For the next four years, Mrs Owen’s self-promotional media activities, and the enthusiastic reports from her RP patients were to seek and enjoy meteoric media attention in UK and abroad. Many desperate Retinitis Pigmentosa sufferers (from UK, Australia, some continental European countries and one or two other countries) with enough money to spend on the lengthy residential personal treatment offered by Julia Owen deluged her with letters. A small selection of them endured periods of several months of virtually solitary residential bee venom treatment in Bromley, eager to be stung and to endure the inevitable painful swellings in order to be relieved of the sentence of their degenerative condition.

It was in the early months of 1978 that I came into personal contact with Mrs Owen during a visit to Europe. This short contribution of my hitherto unpublished observations of this final period of Julia Owen’s largely undocumented career (apart from her three autobiographical books) is taken from contemporary research notes on many face to face and telephone conversations, as well as some follow-up correspondence with Mrs Owen and unofficial conversations with a few of her closely chaperoned patients. The thirty year gap in publication of these notes should exonerate me from any accusation of a wish to “rush into print” with what is a strange but tantalisingly incomplete story.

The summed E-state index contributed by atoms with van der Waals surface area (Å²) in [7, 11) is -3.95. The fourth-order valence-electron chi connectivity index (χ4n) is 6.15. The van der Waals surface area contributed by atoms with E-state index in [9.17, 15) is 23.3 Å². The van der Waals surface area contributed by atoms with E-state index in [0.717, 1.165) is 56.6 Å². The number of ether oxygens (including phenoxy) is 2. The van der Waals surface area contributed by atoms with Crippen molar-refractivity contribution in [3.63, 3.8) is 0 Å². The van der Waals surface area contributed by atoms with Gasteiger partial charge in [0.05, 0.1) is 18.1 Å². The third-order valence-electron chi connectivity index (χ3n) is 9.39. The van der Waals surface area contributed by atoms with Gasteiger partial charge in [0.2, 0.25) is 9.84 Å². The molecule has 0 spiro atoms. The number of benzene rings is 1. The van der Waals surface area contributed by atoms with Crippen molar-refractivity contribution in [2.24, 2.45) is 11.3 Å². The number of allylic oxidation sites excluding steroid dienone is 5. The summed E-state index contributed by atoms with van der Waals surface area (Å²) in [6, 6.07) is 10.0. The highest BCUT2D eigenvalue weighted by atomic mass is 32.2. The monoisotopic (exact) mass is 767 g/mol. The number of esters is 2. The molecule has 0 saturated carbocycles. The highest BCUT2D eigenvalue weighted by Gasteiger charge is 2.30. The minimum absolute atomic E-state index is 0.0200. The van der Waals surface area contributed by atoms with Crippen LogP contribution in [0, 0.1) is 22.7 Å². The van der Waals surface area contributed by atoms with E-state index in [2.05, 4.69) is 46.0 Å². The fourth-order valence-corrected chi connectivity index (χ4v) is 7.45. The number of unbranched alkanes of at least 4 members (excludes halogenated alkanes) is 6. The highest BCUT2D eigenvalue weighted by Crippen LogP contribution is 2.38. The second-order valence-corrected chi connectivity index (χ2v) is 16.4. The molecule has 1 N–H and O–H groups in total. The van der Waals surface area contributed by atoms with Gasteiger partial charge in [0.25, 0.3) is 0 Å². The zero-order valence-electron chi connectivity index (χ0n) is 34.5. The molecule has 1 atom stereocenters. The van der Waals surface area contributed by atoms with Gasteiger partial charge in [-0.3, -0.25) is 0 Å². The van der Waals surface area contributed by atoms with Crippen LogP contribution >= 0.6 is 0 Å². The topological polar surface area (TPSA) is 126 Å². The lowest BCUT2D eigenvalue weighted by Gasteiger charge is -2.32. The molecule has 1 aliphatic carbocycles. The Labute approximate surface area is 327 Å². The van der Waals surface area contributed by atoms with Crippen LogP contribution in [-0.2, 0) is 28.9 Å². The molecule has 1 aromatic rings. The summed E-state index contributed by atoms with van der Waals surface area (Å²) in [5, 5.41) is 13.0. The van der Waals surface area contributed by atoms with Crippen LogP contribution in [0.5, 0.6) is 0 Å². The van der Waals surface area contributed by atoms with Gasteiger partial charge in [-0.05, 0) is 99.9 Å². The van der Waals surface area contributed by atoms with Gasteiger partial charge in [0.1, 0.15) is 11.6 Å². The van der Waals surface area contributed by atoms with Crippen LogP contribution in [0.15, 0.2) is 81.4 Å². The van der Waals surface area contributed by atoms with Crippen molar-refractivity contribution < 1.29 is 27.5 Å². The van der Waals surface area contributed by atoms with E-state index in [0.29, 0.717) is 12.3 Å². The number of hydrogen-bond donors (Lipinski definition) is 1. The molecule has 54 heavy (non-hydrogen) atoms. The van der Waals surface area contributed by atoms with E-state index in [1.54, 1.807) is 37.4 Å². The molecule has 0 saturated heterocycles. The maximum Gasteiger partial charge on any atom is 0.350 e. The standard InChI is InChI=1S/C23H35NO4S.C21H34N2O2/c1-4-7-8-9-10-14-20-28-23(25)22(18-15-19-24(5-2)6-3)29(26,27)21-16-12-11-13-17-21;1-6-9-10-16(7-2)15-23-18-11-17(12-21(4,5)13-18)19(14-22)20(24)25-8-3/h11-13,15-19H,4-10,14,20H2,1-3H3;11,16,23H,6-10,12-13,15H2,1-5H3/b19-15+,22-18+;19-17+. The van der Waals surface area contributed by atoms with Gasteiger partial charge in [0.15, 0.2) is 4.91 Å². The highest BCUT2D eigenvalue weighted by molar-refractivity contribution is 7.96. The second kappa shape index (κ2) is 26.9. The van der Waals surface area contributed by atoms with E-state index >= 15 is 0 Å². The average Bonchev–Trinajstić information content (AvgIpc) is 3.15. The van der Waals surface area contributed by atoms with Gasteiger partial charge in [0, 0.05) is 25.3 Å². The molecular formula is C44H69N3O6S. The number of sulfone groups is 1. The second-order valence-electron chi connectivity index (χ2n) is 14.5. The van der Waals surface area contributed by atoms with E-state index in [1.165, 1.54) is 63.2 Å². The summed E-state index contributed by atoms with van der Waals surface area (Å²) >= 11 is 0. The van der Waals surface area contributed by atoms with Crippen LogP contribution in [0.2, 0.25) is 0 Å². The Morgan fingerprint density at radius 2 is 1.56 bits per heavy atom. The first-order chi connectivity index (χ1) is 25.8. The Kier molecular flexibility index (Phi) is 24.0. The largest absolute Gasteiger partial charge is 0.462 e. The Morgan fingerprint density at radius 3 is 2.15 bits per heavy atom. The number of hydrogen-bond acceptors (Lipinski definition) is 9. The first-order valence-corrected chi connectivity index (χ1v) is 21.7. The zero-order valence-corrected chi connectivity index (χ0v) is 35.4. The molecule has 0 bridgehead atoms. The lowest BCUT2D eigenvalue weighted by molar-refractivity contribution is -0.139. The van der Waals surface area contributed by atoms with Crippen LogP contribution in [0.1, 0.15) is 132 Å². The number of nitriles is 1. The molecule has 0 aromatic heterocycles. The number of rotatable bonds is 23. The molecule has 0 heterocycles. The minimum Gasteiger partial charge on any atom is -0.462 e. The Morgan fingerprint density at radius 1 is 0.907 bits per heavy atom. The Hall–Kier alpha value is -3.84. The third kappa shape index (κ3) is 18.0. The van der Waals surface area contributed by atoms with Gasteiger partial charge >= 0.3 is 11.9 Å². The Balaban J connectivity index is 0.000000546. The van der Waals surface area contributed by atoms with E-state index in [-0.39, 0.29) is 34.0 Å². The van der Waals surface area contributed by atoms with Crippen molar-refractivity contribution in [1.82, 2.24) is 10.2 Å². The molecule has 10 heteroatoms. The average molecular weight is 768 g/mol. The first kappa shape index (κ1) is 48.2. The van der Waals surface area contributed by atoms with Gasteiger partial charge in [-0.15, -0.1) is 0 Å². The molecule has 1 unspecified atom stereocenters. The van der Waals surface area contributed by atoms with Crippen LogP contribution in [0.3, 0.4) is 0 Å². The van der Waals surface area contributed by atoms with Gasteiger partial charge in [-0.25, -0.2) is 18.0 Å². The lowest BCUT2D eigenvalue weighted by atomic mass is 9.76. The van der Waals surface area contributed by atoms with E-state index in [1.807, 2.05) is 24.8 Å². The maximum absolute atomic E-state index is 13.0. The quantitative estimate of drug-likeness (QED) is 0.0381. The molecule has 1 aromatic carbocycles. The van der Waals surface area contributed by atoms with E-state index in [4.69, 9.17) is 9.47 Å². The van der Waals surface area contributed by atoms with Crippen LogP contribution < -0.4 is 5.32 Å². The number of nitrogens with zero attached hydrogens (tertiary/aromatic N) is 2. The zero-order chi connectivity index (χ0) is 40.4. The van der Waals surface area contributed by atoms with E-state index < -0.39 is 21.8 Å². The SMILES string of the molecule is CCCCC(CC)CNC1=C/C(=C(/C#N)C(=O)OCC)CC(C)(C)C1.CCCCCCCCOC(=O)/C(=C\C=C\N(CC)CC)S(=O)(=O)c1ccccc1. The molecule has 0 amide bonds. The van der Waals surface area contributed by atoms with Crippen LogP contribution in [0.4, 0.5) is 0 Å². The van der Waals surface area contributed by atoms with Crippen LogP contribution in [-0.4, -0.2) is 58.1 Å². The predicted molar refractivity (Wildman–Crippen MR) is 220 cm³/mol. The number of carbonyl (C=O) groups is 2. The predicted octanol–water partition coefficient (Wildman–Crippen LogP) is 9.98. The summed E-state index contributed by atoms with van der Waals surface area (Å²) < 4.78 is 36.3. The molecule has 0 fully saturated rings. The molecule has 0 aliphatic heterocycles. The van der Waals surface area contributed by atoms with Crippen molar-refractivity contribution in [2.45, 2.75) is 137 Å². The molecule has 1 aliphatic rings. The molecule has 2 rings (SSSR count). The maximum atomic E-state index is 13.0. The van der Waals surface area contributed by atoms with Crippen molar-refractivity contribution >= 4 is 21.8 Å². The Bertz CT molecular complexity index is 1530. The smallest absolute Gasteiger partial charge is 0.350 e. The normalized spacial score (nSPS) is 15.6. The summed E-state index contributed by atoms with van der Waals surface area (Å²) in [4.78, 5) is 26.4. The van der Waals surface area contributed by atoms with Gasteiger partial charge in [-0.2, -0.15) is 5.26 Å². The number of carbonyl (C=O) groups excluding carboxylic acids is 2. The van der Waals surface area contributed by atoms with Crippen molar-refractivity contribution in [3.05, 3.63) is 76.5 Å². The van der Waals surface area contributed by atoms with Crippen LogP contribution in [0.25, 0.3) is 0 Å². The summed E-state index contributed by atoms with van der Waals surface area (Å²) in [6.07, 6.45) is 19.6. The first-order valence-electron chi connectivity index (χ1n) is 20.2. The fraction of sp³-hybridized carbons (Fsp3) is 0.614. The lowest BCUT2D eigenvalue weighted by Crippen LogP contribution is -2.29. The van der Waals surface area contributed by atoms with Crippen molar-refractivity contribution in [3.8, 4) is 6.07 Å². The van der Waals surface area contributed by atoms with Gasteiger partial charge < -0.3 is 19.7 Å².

Bibliography of Mrs Julia Owen’s self-published books:
Treat yourself for your Rheumatic Disorder or Arthritic Disease and Avoid the Doctor
Clamouring at the Citadel
Doctors without Shame

In 1978 Julia Owen’s patients, who probably averaged a dozen at any one time, were lodged in small groups in two or three rented houses in suburban Bromley. Since RP strikes hardest and fastest during the upheaval of puberty and middle age (the menopause for both sexes), Mrs Owen’s patients tended to be in those two age groups, with a predominance of the younger set.